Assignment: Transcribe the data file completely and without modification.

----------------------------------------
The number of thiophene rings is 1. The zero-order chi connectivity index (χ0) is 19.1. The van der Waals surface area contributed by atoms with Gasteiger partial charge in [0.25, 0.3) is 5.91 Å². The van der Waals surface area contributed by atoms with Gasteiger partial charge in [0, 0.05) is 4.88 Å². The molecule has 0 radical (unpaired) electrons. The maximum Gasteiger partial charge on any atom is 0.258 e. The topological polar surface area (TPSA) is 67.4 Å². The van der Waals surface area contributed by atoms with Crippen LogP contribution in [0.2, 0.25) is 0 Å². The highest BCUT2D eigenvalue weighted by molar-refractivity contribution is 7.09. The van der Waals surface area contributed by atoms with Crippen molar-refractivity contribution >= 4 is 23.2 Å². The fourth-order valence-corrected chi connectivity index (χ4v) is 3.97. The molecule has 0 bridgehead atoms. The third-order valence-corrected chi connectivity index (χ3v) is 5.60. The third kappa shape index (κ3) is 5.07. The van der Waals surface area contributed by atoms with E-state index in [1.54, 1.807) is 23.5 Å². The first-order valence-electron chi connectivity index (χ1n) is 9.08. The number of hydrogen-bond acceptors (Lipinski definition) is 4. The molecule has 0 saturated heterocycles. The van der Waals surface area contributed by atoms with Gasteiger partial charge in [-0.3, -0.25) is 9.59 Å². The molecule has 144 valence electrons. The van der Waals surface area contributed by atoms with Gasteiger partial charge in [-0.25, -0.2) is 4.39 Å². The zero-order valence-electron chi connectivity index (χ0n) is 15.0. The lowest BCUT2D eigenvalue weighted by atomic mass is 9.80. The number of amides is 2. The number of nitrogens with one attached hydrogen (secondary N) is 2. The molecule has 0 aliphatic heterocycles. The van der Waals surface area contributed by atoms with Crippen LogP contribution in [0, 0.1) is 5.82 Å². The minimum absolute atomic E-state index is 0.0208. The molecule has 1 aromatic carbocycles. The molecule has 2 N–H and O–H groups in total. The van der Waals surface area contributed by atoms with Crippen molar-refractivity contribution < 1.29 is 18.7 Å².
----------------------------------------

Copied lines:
The number of thiophene rings is 1. The zero-order chi connectivity index (χ0) is 19.1. The van der Waals surface area contributed by atoms with Gasteiger partial charge in [0.25, 0.3) is 5.91 Å². The van der Waals surface area contributed by atoms with Gasteiger partial charge in [0, 0.05) is 4.88 Å². The molecule has 0 radical (unpaired) electrons. The maximum Gasteiger partial charge on any atom is 0.258 e. The topological polar surface area (TPSA) is 67.4 Å². The van der Waals surface area contributed by atoms with Crippen LogP contribution in [0.2, 0.25) is 0 Å². The highest BCUT2D eigenvalue weighted by molar-refractivity contribution is 7.09. The van der Waals surface area contributed by atoms with Crippen molar-refractivity contribution >= 4 is 23.2 Å². The fourth-order valence-corrected chi connectivity index (χ4v) is 3.97. The molecule has 0 bridgehead atoms. The third-order valence-corrected chi connectivity index (χ3v) is 5.60. The third kappa shape index (κ3) is 5.07. The van der Waals surface area contributed by atoms with E-state index in [1.54, 1.807) is 23.5 Å². The first-order valence-electron chi connectivity index (χ1n) is 9.08. The number of hydrogen-bond acceptors (Lipinski definition) is 4. The molecule has 0 saturated heterocycles. The van der Waals surface area contributed by atoms with Gasteiger partial charge in [-0.3, -0.25) is 9.59 Å². The molecule has 144 valence electrons. The van der Waals surface area contributed by atoms with Gasteiger partial charge in [-0.25, -0.2) is 4.39 Å². The zero-order valence-electron chi connectivity index (χ0n) is 15.0. The lowest BCUT2D eigenvalue weighted by atomic mass is 9.80. The number of amides is 2. The number of nitrogens with one attached hydrogen (secondary N) is 2. The molecule has 0 aliphatic heterocycles. The van der Waals surface area contributed by atoms with Crippen LogP contribution in [0, 0.1) is 5.82 Å². The minimum absolute atomic E-state index is 0.0208. The molecule has 1 aromatic carbocycles. The molecule has 2 N–H and O–H groups in total. The van der Waals surface area contributed by atoms with Crippen molar-refractivity contribution < 1.29 is 18.7 Å².